I am hoping to find a tool that will treat the 'file' as a directory and
recover files from it.
So far it looks as though the card is totally screwed, with bad format and
Now wondering how this happened - did I let it too near my mobile phone or
Fortunately I have most of the pictures backed up to hard disc - just can't
remeber if I used the card since the last backup.
Thanks for all the suggestions so far.
In my experience most of these systems hold the index in memory, and
the data on the disk. Only at intervals do they flush the index
changes onto the disk. As each file is very rarely held in one
contigious lump, you need the index to find all the bits and put them
back together in the right order.
Also I have found most of these system have multiple indexes, so that
various activites can be undertaken at speed. The "fixer" programs use
the multiple indexes to try and reserect the files.
A directory, is only a special type of file, it is not the index.
I would start by reading the device in "raw" (charcater) mode. If you
can read all the 16M they the device itself is not damaged, only the
indexes. If this fails, then the device is most likley damaged. Once
you have read the device, you can sit with the filesystems source
code, and binary dumps of your device and piece it all back together
again. This ls a long boring exercise not to be recommended to anyone
who is not totally desprate. If you pay someone to fo it expect 500
quid a day+, and a few days/weeks work.
In case you are wondering I re-wrote fsck for both BSD and EFS
** However they do have to flush any memory buffers before the card is
removed - this should happen each time you power off the camera, at a
minimum. If not, how can you read the card in an external reader? **
** A while since I looked at this, but doesn't a directory/folder hold the
details of the file name, attributes, and a pointer to the linked list (or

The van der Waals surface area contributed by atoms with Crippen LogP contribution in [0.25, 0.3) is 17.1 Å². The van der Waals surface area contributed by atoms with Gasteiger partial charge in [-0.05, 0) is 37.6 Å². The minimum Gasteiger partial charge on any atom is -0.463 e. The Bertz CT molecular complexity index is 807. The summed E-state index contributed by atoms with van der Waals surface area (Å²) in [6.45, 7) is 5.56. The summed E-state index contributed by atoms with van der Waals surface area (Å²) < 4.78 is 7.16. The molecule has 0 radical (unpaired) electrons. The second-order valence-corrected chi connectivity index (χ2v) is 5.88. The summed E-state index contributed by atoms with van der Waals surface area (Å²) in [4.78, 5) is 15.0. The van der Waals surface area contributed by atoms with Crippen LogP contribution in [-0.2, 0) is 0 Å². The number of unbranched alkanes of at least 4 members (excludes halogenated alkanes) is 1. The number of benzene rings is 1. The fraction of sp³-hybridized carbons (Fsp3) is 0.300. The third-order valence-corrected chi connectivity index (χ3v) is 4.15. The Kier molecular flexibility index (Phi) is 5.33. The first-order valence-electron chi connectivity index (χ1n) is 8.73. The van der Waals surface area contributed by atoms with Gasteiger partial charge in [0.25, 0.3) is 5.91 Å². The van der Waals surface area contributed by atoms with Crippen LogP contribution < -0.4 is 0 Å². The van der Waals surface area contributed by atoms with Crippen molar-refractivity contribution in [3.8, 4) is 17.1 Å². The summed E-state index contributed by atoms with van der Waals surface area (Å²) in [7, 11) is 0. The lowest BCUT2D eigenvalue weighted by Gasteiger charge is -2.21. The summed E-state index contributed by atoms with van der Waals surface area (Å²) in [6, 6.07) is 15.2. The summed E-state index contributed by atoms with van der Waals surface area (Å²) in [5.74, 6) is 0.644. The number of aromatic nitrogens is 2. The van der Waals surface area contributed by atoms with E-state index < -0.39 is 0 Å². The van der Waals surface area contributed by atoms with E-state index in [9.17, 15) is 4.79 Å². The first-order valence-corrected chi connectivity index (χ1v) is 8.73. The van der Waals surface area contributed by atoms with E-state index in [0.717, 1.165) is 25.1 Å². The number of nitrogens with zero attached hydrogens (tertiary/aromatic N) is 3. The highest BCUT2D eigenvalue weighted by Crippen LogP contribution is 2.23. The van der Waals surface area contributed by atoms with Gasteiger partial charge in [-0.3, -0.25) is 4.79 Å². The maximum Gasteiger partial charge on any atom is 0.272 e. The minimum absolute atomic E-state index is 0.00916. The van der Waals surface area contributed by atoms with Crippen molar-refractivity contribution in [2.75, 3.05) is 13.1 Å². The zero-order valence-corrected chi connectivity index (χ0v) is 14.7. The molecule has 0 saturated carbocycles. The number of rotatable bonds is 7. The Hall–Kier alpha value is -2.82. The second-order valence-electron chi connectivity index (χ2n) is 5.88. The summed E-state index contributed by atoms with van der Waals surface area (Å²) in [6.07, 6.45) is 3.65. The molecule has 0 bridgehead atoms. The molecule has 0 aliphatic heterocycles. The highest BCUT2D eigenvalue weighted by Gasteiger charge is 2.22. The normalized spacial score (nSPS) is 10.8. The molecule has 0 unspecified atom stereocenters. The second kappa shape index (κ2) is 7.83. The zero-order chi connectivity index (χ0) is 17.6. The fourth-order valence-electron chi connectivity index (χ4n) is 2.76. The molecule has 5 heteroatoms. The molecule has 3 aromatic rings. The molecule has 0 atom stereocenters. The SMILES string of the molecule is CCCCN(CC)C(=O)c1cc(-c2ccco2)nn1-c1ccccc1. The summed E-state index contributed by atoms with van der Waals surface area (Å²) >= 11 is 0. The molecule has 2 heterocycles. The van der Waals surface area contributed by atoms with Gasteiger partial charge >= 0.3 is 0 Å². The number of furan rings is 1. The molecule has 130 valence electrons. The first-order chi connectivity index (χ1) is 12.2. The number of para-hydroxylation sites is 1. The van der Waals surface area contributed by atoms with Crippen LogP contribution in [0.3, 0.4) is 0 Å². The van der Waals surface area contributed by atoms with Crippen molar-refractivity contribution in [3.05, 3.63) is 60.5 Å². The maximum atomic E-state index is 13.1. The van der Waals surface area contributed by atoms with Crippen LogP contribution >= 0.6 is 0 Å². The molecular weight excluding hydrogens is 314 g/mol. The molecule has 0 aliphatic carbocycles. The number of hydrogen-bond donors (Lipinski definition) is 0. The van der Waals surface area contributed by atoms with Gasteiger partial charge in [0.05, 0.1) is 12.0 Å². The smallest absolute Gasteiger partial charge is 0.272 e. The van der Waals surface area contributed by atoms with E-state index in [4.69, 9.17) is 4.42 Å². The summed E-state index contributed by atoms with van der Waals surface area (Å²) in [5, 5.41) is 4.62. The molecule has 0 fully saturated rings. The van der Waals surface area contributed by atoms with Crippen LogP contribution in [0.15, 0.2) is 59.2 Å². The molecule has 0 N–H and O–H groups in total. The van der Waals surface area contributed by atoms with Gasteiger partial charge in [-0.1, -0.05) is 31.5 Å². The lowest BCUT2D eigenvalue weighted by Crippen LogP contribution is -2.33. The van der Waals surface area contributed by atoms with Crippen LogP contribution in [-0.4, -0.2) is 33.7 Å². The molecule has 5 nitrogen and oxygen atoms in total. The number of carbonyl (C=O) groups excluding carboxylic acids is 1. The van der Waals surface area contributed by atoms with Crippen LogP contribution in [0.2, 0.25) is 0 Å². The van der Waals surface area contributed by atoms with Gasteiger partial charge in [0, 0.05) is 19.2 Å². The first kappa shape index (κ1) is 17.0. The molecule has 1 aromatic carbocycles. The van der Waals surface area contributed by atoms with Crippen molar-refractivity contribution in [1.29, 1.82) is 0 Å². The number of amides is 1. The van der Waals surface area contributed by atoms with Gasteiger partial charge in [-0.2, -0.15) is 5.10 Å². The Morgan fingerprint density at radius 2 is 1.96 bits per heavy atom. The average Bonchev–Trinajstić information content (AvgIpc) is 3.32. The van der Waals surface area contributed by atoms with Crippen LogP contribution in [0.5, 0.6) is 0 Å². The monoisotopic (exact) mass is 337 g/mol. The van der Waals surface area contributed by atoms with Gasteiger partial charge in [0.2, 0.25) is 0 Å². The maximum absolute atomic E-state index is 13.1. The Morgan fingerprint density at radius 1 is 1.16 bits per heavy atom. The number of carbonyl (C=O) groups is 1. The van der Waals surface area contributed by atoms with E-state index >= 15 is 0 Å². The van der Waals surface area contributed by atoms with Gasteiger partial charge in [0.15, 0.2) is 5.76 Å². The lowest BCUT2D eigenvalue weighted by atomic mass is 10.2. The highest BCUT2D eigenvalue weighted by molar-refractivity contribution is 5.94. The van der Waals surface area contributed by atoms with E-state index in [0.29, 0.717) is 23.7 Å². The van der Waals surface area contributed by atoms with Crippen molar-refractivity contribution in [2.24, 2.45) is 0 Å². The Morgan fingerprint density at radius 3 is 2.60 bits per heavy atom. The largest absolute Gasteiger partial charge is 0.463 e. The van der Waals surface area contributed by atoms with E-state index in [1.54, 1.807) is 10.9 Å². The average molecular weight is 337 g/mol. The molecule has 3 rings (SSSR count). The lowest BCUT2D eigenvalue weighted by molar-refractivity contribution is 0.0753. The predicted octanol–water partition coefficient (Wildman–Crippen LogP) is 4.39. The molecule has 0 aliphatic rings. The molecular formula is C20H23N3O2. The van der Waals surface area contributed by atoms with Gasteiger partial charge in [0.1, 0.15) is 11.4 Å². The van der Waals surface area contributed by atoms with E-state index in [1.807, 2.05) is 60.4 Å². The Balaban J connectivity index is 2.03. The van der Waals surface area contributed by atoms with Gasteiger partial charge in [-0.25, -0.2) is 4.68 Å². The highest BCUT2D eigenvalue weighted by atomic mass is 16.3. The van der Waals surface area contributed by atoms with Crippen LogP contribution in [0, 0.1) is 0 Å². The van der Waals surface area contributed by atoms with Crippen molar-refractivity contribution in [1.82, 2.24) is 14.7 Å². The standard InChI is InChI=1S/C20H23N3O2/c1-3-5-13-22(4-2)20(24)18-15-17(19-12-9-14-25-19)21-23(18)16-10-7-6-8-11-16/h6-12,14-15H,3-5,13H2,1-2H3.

chain or similar) of individual blocks which makes up the body of the file?
AFAICS the camera is using FAT as the format to store data to aid
compatability with PCs when copying pictures. Granted there may be hidden
files which hold 'non-FAT' fast access data, or possibly another partition
on the disc for the camera-specific data, however the FAT partition seems to
be well thrashed. Difficult to draw a comparison with a real disc as there
are no moving parts and therefore there must be something there which
provides a virtual mapping from direct memory address to to head and
cylinder. Quite possibly this is damaged. **
Using DFSee (as recommended elsewhere) to scan the disc I get:
[This is just the end of the report]
Continue scanning : 00003AD2
Bad spot found at : 00003B10 63 sectors SectorRead RC: 1 Cyl: 0 H:240
Continue scanning : 00003B11
Bad spot found at : 00003B4F 63 sectors SectorRead RC: 1 Cyl: 0 H:241
Continue scanning : 00003B50
Bad spot found at : 00003B8E 63 sectors SectorRead RC: 1 Cyl: 0 H:242
Continue scanning : 00003B8F
Bad spot found at : 00003BCD 63 sectors SectorRead RC: 1 Cyl: 0 H:243
Continue scanning : 00003BCE
Bad spot found at : 00003C0C 63 sectors SectorRead RC: 1 Cyl: 0 H:244
Continue scanning : 00003C0D